Puppy Obedience Training Basics

By Gary Walker

Puppy training is an important responsibility that many dog owners unfortunately shy away from. This is a pity because, not only is training easy and fun, it also provides lots of other benefits including bonding, exercise, establishing dominance, and of course, a balanced, disciplined dog.

Your first dog training challenge is to house train your puppy. Many new dog owners give up right here, but the key is patience and persistence. Potty training a puppy is a lot easier (and quicker) than potty training a child, and you wouldn’t give up on your kids if they didn’t get it first time, would you?

Just pick a method that works for you, and stick to it. You will see results.

Which is the best method? Depending on your situation and time availability, you could try crate training, paper training or the supervision method. The method I usually recommend is crate training, but choose what works best for you.

Most dogs will be fully housebroken within two weeks of consistent training. If you started at about 10 weeks your puppy will now be 12 weeks old and ready to start obedience training.

For this to be effective you’ll need to commit to the time and effort required. You’ll also have to temper your expectations, because even with the smartest dogs, training takes time.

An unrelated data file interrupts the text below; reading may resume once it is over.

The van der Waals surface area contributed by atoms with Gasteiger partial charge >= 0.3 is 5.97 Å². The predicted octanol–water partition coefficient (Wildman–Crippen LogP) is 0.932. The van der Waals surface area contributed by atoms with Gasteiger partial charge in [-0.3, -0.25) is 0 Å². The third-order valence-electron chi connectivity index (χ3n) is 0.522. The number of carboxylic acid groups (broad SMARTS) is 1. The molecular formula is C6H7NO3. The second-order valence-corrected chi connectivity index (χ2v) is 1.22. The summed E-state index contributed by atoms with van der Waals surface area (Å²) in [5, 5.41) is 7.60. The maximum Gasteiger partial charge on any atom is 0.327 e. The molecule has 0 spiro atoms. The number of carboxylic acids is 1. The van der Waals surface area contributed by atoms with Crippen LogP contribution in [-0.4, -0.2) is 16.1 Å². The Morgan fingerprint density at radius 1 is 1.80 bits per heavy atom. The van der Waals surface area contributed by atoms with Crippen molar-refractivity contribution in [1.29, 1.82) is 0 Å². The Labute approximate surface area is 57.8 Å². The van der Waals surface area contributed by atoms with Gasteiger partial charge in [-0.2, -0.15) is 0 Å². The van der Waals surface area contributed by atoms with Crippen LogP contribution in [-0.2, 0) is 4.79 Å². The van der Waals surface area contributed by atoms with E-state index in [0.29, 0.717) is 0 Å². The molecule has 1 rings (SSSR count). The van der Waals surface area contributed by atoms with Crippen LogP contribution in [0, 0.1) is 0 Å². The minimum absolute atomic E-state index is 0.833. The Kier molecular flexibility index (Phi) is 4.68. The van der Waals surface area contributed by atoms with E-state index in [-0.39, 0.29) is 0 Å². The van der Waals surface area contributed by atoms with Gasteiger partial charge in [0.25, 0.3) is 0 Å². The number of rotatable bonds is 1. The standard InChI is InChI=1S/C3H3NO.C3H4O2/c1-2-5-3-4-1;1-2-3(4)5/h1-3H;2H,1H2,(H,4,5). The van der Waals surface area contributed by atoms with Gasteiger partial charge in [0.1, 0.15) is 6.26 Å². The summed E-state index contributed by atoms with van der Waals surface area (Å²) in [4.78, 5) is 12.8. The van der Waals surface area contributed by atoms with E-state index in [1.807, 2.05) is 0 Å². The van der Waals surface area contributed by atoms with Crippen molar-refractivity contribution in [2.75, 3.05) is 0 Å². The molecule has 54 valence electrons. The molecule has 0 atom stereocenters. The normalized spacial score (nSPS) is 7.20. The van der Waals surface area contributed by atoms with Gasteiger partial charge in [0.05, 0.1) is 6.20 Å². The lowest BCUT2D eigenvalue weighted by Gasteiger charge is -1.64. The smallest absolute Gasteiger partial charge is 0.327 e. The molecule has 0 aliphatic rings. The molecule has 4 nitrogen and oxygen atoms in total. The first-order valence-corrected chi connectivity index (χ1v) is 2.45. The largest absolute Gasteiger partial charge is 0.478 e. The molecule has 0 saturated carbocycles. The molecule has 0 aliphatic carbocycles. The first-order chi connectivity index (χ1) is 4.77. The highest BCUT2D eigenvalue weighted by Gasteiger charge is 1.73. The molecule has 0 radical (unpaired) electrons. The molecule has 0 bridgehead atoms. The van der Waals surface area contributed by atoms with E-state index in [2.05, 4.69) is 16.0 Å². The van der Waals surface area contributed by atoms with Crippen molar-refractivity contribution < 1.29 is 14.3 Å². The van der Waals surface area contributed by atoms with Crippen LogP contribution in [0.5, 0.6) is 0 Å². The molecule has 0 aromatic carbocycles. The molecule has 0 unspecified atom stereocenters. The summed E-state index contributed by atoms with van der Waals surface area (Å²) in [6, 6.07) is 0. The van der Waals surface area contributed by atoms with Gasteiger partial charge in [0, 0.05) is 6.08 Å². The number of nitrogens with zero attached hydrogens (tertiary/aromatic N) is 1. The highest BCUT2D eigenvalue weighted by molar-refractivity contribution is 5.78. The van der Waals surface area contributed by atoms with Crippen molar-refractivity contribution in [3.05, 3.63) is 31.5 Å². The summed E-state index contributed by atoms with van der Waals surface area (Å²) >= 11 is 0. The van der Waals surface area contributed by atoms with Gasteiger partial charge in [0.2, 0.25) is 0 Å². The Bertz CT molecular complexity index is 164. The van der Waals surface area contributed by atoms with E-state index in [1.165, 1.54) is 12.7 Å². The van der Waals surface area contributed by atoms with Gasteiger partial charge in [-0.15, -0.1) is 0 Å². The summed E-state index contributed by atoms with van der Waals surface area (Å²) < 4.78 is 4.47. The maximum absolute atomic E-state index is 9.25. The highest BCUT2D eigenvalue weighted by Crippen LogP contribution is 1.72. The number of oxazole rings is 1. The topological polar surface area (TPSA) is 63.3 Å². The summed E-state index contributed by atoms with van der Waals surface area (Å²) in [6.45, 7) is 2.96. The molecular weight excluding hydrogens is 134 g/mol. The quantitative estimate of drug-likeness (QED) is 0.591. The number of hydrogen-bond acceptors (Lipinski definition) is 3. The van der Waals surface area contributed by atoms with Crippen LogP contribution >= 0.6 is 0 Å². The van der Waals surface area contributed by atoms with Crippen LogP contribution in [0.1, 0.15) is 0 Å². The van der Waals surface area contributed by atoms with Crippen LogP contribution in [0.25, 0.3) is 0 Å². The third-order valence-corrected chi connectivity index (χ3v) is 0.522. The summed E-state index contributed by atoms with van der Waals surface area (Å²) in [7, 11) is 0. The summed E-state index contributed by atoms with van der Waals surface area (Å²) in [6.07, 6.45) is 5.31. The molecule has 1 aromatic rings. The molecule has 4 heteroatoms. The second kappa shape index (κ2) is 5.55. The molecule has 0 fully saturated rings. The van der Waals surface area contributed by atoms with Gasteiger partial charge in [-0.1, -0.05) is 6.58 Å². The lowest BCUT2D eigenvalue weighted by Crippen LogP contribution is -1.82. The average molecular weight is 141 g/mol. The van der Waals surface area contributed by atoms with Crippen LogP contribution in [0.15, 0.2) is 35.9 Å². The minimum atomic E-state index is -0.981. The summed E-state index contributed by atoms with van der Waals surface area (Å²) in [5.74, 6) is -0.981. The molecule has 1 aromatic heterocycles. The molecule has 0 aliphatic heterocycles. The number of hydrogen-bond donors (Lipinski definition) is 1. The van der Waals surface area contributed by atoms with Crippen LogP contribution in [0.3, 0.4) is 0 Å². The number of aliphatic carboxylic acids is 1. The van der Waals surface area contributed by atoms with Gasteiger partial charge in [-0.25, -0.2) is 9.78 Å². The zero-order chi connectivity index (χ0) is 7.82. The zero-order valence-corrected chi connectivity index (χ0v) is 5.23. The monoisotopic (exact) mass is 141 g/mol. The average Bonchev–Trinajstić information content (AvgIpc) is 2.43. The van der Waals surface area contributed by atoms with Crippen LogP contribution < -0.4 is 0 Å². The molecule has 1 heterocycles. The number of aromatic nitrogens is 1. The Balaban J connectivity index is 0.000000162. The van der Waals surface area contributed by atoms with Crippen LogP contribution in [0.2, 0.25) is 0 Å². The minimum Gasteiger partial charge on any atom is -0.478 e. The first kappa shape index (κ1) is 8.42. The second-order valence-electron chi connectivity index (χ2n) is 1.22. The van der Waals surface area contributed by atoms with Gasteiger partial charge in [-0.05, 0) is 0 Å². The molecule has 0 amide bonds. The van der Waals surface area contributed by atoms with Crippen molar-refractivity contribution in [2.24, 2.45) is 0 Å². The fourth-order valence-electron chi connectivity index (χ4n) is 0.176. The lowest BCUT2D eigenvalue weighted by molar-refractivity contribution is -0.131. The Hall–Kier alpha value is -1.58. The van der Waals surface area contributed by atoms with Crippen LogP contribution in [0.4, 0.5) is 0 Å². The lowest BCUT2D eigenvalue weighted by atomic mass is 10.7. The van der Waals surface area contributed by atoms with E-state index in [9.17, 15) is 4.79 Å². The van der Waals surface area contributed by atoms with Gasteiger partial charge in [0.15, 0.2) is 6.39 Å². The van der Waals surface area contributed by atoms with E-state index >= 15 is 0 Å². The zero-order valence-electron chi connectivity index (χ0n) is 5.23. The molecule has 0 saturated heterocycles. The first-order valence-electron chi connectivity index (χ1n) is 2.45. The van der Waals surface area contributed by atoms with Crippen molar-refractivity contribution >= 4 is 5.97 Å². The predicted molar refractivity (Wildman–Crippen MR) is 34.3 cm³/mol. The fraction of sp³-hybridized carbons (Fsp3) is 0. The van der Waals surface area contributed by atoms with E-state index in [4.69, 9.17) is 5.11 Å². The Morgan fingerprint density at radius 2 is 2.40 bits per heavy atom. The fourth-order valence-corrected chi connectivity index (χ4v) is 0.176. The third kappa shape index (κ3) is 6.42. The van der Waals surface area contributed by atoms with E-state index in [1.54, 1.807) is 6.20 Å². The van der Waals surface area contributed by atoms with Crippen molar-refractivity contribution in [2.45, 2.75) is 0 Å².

Promise yourself that you will remain calm and positive, and that there will be no yelling or punishment. Commit to making training a fun time that you spend with your dog. This will accelerate your success and make training a pleasure, rather than a chore.

In terms of the actual training, you can start by teaching your puppy his name. This is easy enough, just use his name whenever you can. Whenever you talk to the pup, praise him, feed him or give him a treat, say his name in a pleasant, encouraging voice and he’ll soon pick it up.

With that out of the way, you can move on to the first obedience command, “sit.” To do this, stand (or kneel) facing the dog, with a treat in your hand. Raise the treat to about the dog’s line of sight, and then slowly towards him. He’ll be forced to sit in order to keep watching the treat. The minute his butt hits the floor, say “sit”, then immediately give him the treat and lots of praise.

Simple though it may be, the “sit” command lays the groundwork for all of your dog training efforts. From here it’s a short step to teaching your dog all manner of obedience commands, including stay, lie down, and come to me, to name just a few. By now you may well have caught the “training bug”, and you may want to teach your dog to do tricks, to count, to bark on command, and lots of other cool stuff.

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